|A power substation in Yingxhou, Sichuan Province was almost totally destroyed in the magnitude 7.9 Sichuan-Wenchuan earthquake in 2008.|
The statistics are startling. 75% of global flood mortality risk is concentrated in only three Asian countries: Bangladesh, China and India. 85 % of deaths from tropical cyclones are in just two Asian countries: Bangladesh and India. Indeed, Bangladesh alone accounts for over three-quarters of people dying from tropical cyclones. 85% of global earthquake risk is concentrated in only 12% of the earth’s surface—a large part of it in Asia. In 2009, six of the ten countries with the highest mortality rates and GDP losses from natural disasters were in Asia. 82% of all lives lost in disasters since 1997, are in Asian countries.
This is unacceptable and it is time for Asia to “wake-up”. This was the blunt call to action from Dr. Yeon-soo Park, Administrator of Korea’s National Emergency Management Authority (NEMA) at the World Bank/GFDRR Pre-Event Workshop on “Designing for Disaster and Climate Resilience” on Sunday just before the 4th Asian Ministerial Conference on Disaster Risk Reduction (4AMCDRR) in Incheon, Korea.
Meeting in the shadow of the devastation caused by Super Typhoon Megi and Super Cyclone Giri last week, the 7.7 M earthquake and tsunami off the Mentawai Islands and the eruption of Mount Merapi in Indonesia, the theme of the biannual meeting of Asian Ministers, “Disaster Risk Reduction through Climate Change Adaptation”, could not have been more timely. According to the UN Global Assessment Report of on Disaster Risk Reduction 2009, weather-related disaster risk is affecting an ever-growing area, posing a severe risk to decades of hard-fought economic growth and poverty reduction. According to OECD estimates, Asia is home to six of the ten most vulnerable port cities in terms of exposed population: including Guangzhou, Shanghai, Ho Chi Minh, Mumbai, Kolkata and Osaka.
If additional measures are not put in place in Bangladesh the damages from a single severe cyclone is expected to rise nearly fivefold to over $9 billion by 2050, affecting the poorest households most. In Vietnam’s Mekong River Delta, an expected sea level rise of 30 cm by 2050 will result in increased seasonal inundation and salinity intrusion of over 300 thousand ha of paddy fields leading to a 13% decline in rice production. In East Asia and the Pacific one major driver of vulnerability is the large number of people living along the coast and in low-lying islands—over 130 million people in China, and roughly 40 million, in Vietnam.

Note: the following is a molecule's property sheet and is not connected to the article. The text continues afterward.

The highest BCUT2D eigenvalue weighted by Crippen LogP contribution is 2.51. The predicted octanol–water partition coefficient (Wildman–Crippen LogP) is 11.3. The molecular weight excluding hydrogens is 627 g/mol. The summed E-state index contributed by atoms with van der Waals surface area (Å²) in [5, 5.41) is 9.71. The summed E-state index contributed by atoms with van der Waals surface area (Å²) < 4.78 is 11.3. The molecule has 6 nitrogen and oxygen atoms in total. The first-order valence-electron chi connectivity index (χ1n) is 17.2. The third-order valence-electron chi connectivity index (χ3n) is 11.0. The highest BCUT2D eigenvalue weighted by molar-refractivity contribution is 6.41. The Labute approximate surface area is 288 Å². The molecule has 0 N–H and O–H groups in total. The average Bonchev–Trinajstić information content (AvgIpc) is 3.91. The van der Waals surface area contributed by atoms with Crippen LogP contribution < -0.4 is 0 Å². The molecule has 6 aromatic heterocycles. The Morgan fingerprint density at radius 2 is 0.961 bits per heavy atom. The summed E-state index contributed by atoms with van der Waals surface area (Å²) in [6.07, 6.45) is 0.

It is not, however, too late to act. Natural hazards and extreme events should not automatically lead to catastrophic loss of life and property. As Peter Yanev, one of the world’s top seismic engineers, put it in the 4AMCDRR World Bank/GFDRR side-event on reducing vulnerability to earthquakes in Asia, “There is no excuse for this. We can do better.” Peter presented a report (“It Is Not Too Late: Preparing for Asia’s Next Big Earthquake”), that goes into detail over the priority actions that can be taken to ameliorate the effects of earthquakes over immediate, short-term, and long-term scenarios.
For earthquakes, we know (and have known for decades) what needs to be done to prevent buildings from collapsing, saving countless lives. Simple, cost-effective programs like the Istanbul Seismic Retrofitting Program (ISMEP) are remarkably effective. Under ISMEP public buildings like schools and hospitals are not only made safe from collapse from earthquakes but renovated and improved as well. Yanev pointed out that for the cost of one new building, World Bank funded retrofitting programs in Turkey and Romania are completely renovating and improving five to six buildings.
High seismic risk countries like China, Indonesia and the Philippines should immediately embark on a systematic program to retrofit public buildings, critical infrastructure and housing starting with sectoral risk audits. With eerie prescience, discussant Professor T.C. Pan, Dean of Nanyang Technological University, Singapore suggested that Padang, Indonesia was ripe for a big earthquake, a few hours before the massive earthquake hit about 100 miles off the coast from Padang.
Disasters and climate risk pose a grave challenge to the World Bank’s core mission of reducing poverty. In the lead-up to the Cancun climate negotiations, there is a growing recognition that development under deep uncertainty requires action from policy-makers that integrates multiple sectors (urban, rural, infrastructure, social, agriculture, finance etc.), partnerships (such as the agreements the Bank has in place on disaster risk management with ASEAN, Asian Disaster Preparedness Center and forthcoming agreements with NEMA, Korea and Asian Disaster Reduction Center, Japan), and instruments (such as risk-based land-use planning, community “ground-truthed” risk assessments, early warning systems and resilient infrastructure). The building blocks for action are in place right now. Can we wake up in time?